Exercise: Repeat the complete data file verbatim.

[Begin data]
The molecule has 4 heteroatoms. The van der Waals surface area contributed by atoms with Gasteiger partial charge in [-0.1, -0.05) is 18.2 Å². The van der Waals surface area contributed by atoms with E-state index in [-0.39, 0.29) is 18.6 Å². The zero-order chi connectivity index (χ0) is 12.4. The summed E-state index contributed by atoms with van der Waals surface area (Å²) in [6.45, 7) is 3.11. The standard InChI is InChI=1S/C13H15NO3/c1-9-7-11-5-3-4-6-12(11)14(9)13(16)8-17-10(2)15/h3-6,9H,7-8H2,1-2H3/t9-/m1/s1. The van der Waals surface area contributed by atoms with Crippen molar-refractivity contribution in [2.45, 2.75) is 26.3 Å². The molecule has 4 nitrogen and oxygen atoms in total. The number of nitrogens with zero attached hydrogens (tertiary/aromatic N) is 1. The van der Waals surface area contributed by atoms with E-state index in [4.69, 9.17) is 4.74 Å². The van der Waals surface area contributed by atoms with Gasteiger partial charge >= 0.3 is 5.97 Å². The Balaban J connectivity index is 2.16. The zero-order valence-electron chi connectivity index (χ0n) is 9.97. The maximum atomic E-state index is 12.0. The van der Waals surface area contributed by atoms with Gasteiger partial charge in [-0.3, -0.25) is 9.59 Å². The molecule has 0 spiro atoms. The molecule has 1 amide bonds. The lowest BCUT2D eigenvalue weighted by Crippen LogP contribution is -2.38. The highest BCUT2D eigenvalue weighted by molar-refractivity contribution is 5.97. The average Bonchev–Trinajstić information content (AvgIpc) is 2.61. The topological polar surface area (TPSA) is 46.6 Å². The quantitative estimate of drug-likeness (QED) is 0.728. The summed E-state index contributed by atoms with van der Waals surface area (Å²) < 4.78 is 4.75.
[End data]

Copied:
The molecule has 4 heteroatoms. The van der Waals surface area contributed by atoms with Gasteiger partial charge in [-0.1, -0.05) is 18.2 Å². The van der Waals surface area contributed by atoms with E-state index in [-0.39, 0.29) is 18.6 Å². The zero-order chi connectivity index (χ0) is 12.4. The summed E-state index contributed by atoms with van der Waals surface area (Å²) in [6.45, 7) is 3.11. The standard InChI is InChI=1S/C13H15NO3/c1-9-7-11-5-3-4-6-12(11)14(9)13(16)8-17-10(2)15/h3-6,9H,7-8H2,1-2H3/t9-/m1/s1. The van der Waals surface area contributed by atoms with Crippen molar-refractivity contribution in [2.45, 2.75) is 26.3 Å². The molecule has 4 nitrogen and oxygen atoms in total. The number of nitrogens with zero attached hydrogens (tertiary/aromatic N) is 1. The van der Waals surface area contributed by atoms with E-state index in [4.69, 9.17) is 4.74 Å². The van der Waals surface area contributed by atoms with Gasteiger partial charge >= 0.3 is 5.97 Å². The Balaban J connectivity index is 2.16. The zero-order valence-electron chi connectivity index (χ0n) is 9.97. The maximum atomic E-state index is 12.0. The van der Waals surface area contributed by atoms with Gasteiger partial charge in [-0.3, -0.25) is 9.59 Å². The molecule has 0 spiro atoms. The molecule has 1 amide bonds. The lowest BCUT2D eigenvalue weighted by Crippen LogP contribution is -2.38. The highest BCUT2D eigenvalue weighted by molar-refractivity contribution is 5.97. The average Bonchev–Trinajstić information content (AvgIpc) is 2.61. The topological polar surface area (TPSA) is 46.6 Å². The quantitative estimate of drug-likeness (QED) is 0.728. The summed E-state index contributed by atoms with van der Waals surface area (Å²) < 4.78 is 4.75.